Tyre Nichols and Prayers for Change – Rufus Smith

“What did I do?” were among Tyre Nichols’s last words on earth. I pray that we could someday say, “Tyre’s death initiated a paradigm shift in police reform in Memphis—and other major metropolitan cities.”

For everything that went horribly wrong in this fatal traffic stop, I am grateful that a few things went right. In the past, the norm for incidents like these has been months of vacillation from authorities, which breeds speculation, suspicion, fear, and distrust. Ecclesiastes 8:11 warns about the need for speed, “When a crime is not punished quickly, people feel it is safe to do wrong” (NLT).

In the Nichols case, police chief Cerelyn Davis and district attorney Steven Mulroy created new norms of speed, transparency, and accountability:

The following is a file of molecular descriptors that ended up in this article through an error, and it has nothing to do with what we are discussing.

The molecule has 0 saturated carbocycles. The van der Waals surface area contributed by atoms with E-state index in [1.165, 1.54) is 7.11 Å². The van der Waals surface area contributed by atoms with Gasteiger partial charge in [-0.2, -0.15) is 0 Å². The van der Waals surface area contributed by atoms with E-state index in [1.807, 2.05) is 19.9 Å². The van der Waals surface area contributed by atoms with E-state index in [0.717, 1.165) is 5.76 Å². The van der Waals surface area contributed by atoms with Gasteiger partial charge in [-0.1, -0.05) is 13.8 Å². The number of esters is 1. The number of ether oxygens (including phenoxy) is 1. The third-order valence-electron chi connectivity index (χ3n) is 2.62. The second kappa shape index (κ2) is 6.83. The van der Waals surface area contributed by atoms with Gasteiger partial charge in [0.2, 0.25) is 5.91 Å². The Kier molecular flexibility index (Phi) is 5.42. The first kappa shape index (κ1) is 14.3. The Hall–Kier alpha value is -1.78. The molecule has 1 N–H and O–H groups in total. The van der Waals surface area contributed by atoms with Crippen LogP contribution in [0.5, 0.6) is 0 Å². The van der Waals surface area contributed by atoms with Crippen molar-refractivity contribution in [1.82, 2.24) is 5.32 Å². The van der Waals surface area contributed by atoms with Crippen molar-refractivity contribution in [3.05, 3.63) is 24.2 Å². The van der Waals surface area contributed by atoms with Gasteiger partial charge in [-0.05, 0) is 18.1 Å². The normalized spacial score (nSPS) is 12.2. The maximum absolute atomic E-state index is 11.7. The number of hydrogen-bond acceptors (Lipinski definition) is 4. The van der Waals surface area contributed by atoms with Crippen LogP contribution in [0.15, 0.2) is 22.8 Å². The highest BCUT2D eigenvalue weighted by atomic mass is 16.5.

Speedy termination of police officers (within due process of days, not months)
Speedy public identification of officers
Speedy criminal charges
Speedy release of the video (without compromising the investigation)
Speedy inclusion of the U.S. Department of Justice
Speedy organization of meetings between city leaders and clergy, community leaders, and grassroots leaders for critical dialogue

In my church, we are reiterating that it’s possible to advocate for justice and advocate for law enforcement simultaneously. Support for both is not mutually exclusive.

Here are seven things we’re praying for after this incident.

1. Comfort for the Nichols family